Pink diamonds take Barbiecore madness to another level, but pink comes at a price. These gems are among the rarest and most valuable diamonds around. And they are far from perfect.
“They are actually damaged diamonds,” said Hugo Olierook, a geologist at Curtin University in Perth, Australia.
The color comes from the deformation of the gemstone’s crystal lattice under intense pressure. While all diamonds are formed under pressure, an even greater force changes once diamonds are colored. Additionally, a light squeeze will turn the color diamond pink and a hard squash will turn it brown.
More than 90 percent of the pink stones ever found came from the Argyle mine in Western Australia, which was one of the most productive diamond deposits in the world until it ceased operations in November 2020. Many Argyle diamonds are chocolate brown or tan in color. But out of every thousand gems, a few would appear in the rarer and more valuable pink.
Now they have Dr. Olierook and his colleagues have a new estimate of when and how these gems arrived on Earth’s surface. In a study published Tuesday in the journal Nature Communicationsreported that about 1.3 billion years ago, reddish and brown rocks were pushed through relatively thin continental margins during the demise of Nuna, one of Earth’s oldest supercontinents. If confirmed, the work suggests the possibility that ancient continental crossroads may harbor more of these colorful gems.
The diamonds that appeared in Argyle formed deep underground, near stable continental roots. When the landmasses broke apart to form Nuna, collisions near Australia’s northwestern edge provided the pressure needed to color the once colorless gems.
In the late 1980s, a team led by Robert Pidgeon, now an emeritus professor at Curtin, discovered that the diamond-studded volcanic rocks of Argyle erupted about 1.2 billion years ago. During that period, there were few obvious tectonic triggers for explosive eruptions that could have brought Argyll’s diamonds up from the depths.
“Australia was happily sailing the oceans at the time,” said Dr. Oil eye.
But Dr. Pidgeon has long questioned his own findings. The eruption that triggered the Argyle diamond haul blew through an ancient lake, altering the rocks, potentially affecting the accuracy of the dating estimate. He mentioned the concern in a casual hallway conversation with the study’s other author, Denis Fougerous of Curtin University, who assembled a team to take a closer look.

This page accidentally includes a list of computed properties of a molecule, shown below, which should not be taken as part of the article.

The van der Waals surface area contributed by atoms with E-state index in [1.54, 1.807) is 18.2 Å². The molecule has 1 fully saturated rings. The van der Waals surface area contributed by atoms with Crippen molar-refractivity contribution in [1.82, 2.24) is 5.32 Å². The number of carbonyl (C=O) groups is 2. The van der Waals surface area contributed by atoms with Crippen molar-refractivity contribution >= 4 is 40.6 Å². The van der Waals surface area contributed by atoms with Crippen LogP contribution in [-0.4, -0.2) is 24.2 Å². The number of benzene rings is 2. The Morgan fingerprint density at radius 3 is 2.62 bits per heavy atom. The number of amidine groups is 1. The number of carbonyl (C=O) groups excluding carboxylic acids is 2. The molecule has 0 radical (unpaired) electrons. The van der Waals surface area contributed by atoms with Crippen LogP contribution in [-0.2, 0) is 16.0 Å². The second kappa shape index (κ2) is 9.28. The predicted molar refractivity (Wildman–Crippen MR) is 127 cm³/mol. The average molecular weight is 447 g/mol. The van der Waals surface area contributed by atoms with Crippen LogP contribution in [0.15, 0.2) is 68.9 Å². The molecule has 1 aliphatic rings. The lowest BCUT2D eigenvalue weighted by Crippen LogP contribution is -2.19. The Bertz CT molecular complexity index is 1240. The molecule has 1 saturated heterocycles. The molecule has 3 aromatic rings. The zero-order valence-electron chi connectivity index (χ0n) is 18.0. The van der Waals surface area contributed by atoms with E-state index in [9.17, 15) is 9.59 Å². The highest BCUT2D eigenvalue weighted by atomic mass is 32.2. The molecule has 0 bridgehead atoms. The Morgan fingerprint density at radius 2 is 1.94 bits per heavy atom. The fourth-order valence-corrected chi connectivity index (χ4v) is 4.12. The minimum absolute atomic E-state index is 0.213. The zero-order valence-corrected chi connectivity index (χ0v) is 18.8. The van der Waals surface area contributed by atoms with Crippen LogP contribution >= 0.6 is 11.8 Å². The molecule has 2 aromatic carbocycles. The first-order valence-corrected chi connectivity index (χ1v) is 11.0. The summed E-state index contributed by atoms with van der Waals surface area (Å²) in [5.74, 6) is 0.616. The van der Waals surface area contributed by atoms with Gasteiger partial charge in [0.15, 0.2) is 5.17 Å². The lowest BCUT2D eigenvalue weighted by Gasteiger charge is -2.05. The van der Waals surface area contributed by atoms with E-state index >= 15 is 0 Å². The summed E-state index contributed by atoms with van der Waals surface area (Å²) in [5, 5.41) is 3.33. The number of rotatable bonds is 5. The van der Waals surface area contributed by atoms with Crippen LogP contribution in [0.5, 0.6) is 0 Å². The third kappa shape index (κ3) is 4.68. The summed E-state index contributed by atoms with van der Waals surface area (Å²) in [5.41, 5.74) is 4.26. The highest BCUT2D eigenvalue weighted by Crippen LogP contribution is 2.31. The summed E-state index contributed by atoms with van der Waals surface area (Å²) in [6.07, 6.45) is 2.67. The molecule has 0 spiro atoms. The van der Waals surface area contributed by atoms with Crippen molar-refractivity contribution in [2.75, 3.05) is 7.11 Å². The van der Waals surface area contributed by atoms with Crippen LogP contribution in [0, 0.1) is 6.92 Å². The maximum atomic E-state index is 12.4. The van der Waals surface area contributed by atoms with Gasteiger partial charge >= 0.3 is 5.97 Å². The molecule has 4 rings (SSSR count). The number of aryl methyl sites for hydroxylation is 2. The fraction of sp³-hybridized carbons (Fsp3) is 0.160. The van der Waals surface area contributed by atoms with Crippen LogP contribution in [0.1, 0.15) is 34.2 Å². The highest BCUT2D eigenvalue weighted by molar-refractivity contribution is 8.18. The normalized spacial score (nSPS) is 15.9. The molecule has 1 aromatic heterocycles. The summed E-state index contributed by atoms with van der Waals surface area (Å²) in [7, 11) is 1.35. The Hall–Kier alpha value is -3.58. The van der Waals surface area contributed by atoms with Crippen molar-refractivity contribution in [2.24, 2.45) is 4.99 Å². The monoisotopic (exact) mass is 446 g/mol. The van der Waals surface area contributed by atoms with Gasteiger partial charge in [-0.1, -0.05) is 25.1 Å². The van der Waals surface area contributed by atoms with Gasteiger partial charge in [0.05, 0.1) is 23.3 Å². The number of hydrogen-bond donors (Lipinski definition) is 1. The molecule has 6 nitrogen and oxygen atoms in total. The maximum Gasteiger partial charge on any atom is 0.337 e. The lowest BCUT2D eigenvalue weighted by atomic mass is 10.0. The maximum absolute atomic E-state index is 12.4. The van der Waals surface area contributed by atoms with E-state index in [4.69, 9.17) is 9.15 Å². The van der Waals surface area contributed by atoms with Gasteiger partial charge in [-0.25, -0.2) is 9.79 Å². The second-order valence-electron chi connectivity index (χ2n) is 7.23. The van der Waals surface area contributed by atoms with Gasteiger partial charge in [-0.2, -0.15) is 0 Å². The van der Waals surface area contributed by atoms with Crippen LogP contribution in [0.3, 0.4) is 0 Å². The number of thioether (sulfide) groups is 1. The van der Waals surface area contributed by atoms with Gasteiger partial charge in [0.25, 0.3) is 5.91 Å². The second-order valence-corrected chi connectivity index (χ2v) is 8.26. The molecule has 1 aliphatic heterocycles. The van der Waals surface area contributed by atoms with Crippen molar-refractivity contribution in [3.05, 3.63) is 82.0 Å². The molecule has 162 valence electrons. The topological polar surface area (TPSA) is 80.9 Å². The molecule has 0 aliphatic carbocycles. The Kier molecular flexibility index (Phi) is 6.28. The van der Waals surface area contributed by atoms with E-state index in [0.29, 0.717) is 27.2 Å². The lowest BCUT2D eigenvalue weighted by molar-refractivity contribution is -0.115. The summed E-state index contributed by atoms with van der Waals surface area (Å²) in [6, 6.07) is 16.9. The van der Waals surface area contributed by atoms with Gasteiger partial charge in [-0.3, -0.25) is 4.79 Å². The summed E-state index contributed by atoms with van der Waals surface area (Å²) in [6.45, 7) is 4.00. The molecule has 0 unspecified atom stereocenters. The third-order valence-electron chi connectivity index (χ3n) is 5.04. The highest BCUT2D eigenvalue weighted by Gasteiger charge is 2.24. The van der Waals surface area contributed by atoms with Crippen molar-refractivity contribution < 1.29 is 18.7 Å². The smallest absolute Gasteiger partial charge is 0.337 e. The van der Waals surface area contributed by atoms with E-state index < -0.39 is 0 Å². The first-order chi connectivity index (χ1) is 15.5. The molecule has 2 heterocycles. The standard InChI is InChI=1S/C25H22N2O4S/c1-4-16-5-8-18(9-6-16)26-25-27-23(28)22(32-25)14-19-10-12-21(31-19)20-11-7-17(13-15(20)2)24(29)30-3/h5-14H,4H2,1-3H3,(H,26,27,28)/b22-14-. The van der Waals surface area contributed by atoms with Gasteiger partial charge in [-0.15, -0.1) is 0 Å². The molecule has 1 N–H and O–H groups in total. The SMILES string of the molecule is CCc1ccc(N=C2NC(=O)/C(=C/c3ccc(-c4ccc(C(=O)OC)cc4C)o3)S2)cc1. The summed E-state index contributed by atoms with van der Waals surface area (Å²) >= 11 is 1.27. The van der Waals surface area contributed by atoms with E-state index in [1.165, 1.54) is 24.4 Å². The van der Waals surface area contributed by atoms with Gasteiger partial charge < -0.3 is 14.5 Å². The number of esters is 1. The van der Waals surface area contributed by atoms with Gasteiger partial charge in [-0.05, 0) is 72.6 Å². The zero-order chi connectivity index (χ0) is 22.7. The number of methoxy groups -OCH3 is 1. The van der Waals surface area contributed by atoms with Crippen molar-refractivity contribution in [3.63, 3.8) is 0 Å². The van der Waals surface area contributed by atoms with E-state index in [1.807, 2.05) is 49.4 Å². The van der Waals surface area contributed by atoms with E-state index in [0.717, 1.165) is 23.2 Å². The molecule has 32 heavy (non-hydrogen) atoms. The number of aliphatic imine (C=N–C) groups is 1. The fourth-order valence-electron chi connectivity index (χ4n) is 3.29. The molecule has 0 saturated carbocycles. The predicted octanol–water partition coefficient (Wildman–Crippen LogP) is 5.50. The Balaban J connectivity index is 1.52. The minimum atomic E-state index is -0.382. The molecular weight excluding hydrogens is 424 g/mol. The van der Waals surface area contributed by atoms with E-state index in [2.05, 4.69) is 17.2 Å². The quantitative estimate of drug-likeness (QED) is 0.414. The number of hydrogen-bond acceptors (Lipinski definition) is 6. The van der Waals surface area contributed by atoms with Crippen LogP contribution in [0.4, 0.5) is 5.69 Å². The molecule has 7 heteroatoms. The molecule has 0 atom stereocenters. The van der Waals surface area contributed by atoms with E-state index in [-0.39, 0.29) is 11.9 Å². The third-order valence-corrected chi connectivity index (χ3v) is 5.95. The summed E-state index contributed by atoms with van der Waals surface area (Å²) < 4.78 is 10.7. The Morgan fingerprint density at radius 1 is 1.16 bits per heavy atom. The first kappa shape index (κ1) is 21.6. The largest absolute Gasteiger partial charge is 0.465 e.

Scientists have produced a new estimate of the age of the Argyle rocks using a laser beam finer than the width of a hair. Their analysis suggests that the eruption occurred about 1.3 billion years ago—about 100 million years before Dr. Pidgeon.
The new date coincides with when Nuna began to break up and thin along geological seams where earlier continents collided, said Dr. Oil eye. This thinning likely helped the diamond-encrusted magma to shoot to the surface near the edge of what is now northwestern Australia.
The broad link between continental rifting and diamond deposits is not a new idea, but the details are up for debate. A recent modeling study suggests that the breakup of a supercontinent could trigger eddy currents in the Earth’s mantle that send diamond-rich eruptions piercing its crust.
These currents likely ripple inland over time, which could help explain why most diamond-rich eruptions break through the thick continental interior. The Argyle diamonds, which erupted near the continental margin, may represent an early stage of this process before the eruptions marched inland.
The new study is an important step toward deciphering the “perfect storm of conditions” that helped create the colorful Argyle gems, said Thomas Gernon, a geologist at the University of Southampton in England who has studied how diamonds are shaped by the splitting of supercontinents.
However, some questions remain. “This is the last part of the story,” said Steve Shirey, an isotope geochemist at Carnegie Science in Washington, DC, who was not part of the study team. For example, he questions why so much carbon accumulated for Argyle to create an abundance of diamonds.
David Phillips, a geochemist at the University of Melbourne, points out that the new age range for Argyle could narrow further. “The conclusions of this study may be correct, but in my opinion it remains an open question,” he said.
Dr. Gernon emphasized that understanding such an ancient system is no simple task. And one thing is certain, he said: “Nature always has surprises in store.”